[0052]
As indicated above, the unstable feedback only occurs at certain frequencies. To effectively suppress oscillation at these frequencies without introducing distortion at other frequencies, the current invention configures the adaptive feedback canceller in such a way that it limits the bandwidth of adaptation signals to the frequency regions known to contain the oscillation frequencies. By doing so, the adaptive feedback canceller adapts very quickly in the oscillation frequency regions with much less adaptation noise and adapts very slowly in other regions. As a result, the feedback cancellation signal generated by the ADF is also limited to the same frequency regions. Therefore, unlike the broadband scheme, the bandlimited feedback canceller produces less distortion, and hence the output sound quality is much improved.

[0053]
FIG. 6 shows one possible structure to implement the bandlimited adaptive feedback canceller. BPF1 and BPF2 are bandpass filters, which only pass the frequency region containing all the unstable feedback frequencies. BPF1 and BPF2 remove most of the unnecessary frequency components from e(n) and x(n) to improve the adaptation process. The hearing aid input signal is filtered by BPF2 and then used as the desired signal for the adaptive filtering so that the adaptive filter only generates the cancellation signal in the passband of BPF2. A Δ_{2}delay linearphase FIR filter is selected as the bandpass filter BPF2 so that we can use a pure delay Δ_{2 }to ensure the unfiltered hearing aid input d(n−Δ_{2}) is properly timealigned with the filtered desired signal d′(n) at the cancellation junction SUM2 without introducing phase distortion in the primary hearing aid signal path. Since the additional delay Δ_{2 }in the primary hearing aid signal path may increase the number of oscillation frequencies and shift the oscillation frequency to a lower frequency, the filter length of BPF2 must be minimized. The Δ_{1}sample delay in front of filter BPF1 is used to ensure the feedback cancellation signal is properly timealigned with the feedback signal so that the impulse response of the adaptive filter contains most of the energy of the estimated impulse response of the feedback path. On the other hand, the delay introduced by the filter BPF1 must not be too long or the cancellation signal generated by the adaptive filter may lag behind the feedback signal. The group delays introduced by each block must meet the following condition:
D _{Δ} _{ 1 }(f)+D _{BPF1}(f)+D _{ADF} _{ — } _{FIR}(f)=D _{feedback path}(f)+D _{BPF2}(f) Equation 5
The optimal delay Δ_{1 }in samples can be determined based on the measurement of the feedback path during the hearing aid fitting process. In order to utilize all the ADF coefficients, the delay caused by the adaptive filter should be minimized. The delay Δ_{1 }must meet the following condition:
D _{Δ} _{ 1 }(f)≦D _{feedback path}(f)+D _{BPF2}(f)−D _{BPF1}(f) Equation 6
We choose:
Δ_{1}=min{D _{feedback path}(f)+D _{BPF2}(f)−D _{BPF1}(f)}_{fepassband}−ε Equation 7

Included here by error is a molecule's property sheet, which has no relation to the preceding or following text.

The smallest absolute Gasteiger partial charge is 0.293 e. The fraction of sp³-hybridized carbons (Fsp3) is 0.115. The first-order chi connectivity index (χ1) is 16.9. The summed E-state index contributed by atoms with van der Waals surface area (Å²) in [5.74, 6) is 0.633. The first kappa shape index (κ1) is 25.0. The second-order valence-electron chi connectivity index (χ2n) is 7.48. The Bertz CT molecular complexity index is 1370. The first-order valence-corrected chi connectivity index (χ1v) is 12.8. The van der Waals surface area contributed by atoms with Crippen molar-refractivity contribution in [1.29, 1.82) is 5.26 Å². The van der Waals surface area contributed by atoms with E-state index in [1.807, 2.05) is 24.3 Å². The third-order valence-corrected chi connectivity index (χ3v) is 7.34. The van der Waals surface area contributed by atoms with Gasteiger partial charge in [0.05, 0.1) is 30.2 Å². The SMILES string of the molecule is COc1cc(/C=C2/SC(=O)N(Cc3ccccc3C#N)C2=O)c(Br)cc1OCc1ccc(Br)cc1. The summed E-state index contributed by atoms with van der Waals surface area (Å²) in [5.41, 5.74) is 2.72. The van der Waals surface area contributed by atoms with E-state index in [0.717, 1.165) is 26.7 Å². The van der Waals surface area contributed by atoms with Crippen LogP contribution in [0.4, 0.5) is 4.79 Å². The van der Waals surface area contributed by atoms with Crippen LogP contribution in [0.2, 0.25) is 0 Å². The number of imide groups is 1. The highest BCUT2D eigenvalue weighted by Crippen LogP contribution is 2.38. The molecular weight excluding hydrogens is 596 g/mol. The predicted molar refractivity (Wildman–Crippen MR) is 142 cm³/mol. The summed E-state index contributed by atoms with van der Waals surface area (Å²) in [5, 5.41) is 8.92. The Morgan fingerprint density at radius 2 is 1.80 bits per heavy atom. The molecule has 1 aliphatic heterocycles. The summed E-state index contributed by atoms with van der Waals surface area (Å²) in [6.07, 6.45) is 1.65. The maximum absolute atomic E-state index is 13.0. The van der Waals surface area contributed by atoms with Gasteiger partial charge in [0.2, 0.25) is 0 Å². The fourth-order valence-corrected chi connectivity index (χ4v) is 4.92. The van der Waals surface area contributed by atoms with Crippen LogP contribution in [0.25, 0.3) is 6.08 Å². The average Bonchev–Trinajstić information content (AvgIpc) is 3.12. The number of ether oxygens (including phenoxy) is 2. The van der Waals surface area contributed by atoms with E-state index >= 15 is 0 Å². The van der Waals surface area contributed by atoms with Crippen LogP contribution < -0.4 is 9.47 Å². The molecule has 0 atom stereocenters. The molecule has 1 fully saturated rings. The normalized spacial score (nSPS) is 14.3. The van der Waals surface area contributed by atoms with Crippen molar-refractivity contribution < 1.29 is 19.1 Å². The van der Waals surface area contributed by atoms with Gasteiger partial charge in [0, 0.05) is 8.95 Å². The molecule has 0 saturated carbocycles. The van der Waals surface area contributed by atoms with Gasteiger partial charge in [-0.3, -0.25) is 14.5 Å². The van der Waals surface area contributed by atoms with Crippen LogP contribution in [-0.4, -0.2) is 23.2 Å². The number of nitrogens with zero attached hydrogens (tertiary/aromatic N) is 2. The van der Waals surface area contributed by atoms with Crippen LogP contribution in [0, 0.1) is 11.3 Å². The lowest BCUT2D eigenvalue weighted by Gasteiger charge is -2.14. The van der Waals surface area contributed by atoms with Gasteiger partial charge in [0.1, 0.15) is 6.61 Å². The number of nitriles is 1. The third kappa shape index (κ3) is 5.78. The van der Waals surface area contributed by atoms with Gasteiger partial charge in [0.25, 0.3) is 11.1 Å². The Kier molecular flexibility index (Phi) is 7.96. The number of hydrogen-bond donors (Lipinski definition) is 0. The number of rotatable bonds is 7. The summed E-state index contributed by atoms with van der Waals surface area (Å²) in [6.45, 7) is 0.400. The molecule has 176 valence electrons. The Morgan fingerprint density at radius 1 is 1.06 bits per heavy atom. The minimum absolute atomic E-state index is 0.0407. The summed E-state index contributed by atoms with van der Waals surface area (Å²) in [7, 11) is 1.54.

[0054]
Where ε is the tolerance in samples. We typically choose ε equal to 2.

[0055]
The output of the ADF is calculated one sample at time. At time index n, the calculation for the Mtap ADF output is described as:
$\begin{array}{cc}y\left(n\right)=\sum _{k=0}^{M1}\text{\hspace{1em}}{w}_{k}\left(n\right)\xb7x\left(nk\right)& \mathrm{Equation}\text{\hspace{1em}}8\end{array}$
where {w_{0}(n), w_{1}(n), . . . , w_{M1}(n)} are the coefficients of the Mtap ADF at time index n.

[0056]
The coefficients of the ADF are updated with a modified Normalized LMS algorithm. As in the conventional Normalized LMS algorithm, the adaptation stepsize is reduced when the signal level is high and vice versa. In feedback cancellation for hearing aids, however, the input signal of the ADF is delayed by the hearing aid processing module, BPF1 and Δ_{1}. The power of the error signal e(n) is included for calculating the timevarying stepsize as follows:
$\begin{array}{cc}e\left(n\right)={d}^{\prime}\left(n\right)y\left(n\right),\mathrm{where}\text{}{d}^{\prime}\left(n\right)\text{\hspace{1em}}\mathrm{is}\text{\hspace{1em}}\mathrm{the}\text{\hspace{1em}}\mathrm{output}\text{\hspace{1em}}\mathrm{of}\text{\hspace{1em}}\mathrm{the}\text{\hspace{1em}}\mathrm{bandpass}\text{\hspace{1em}}\mathrm{filter}\text{\hspace{1em}}B\text{\hspace{1em}}P\text{\hspace{1em}}F\text{\hspace{1em}}2.& \mathrm{Equation}\text{\hspace{1em}}9\\ p\left(n\right)=\rho \xb7p\left(n1\right)+{x}^{2}\left(n\right)+{e}^{2}\left(n\right)& \mathrm{Equation}\text{\hspace{1em}}10\\ \mu \left(n\right)=\frac{C}{\left[\left(1\rho \right)\xb7p\left(n\right)+\mathrm{ME}\right]\xb7M}& \mathrm{Equation}\text{\hspace{1em}}11\end{array}$
where

[0057]
ρ is the forgetting factor;

[0058]
C is a constant to control the adaptation speed; and

[0059]
ME is a small number to prevent the singularity of μ(n).

[0000]
The coefficients of the ADF for the next time index n+1 are updated as follows:
w _{k}(n+1)=w _{k}(n)+μ(n)·e(n)·x(n−k), for 0≦k≦M−1 Equation 12
Due to the bandpass characteristics of BPF1 and BPF2, the adaptation signals e(n) and x(n) only contain the frequency components in the oscillation frequency regions.

[0060]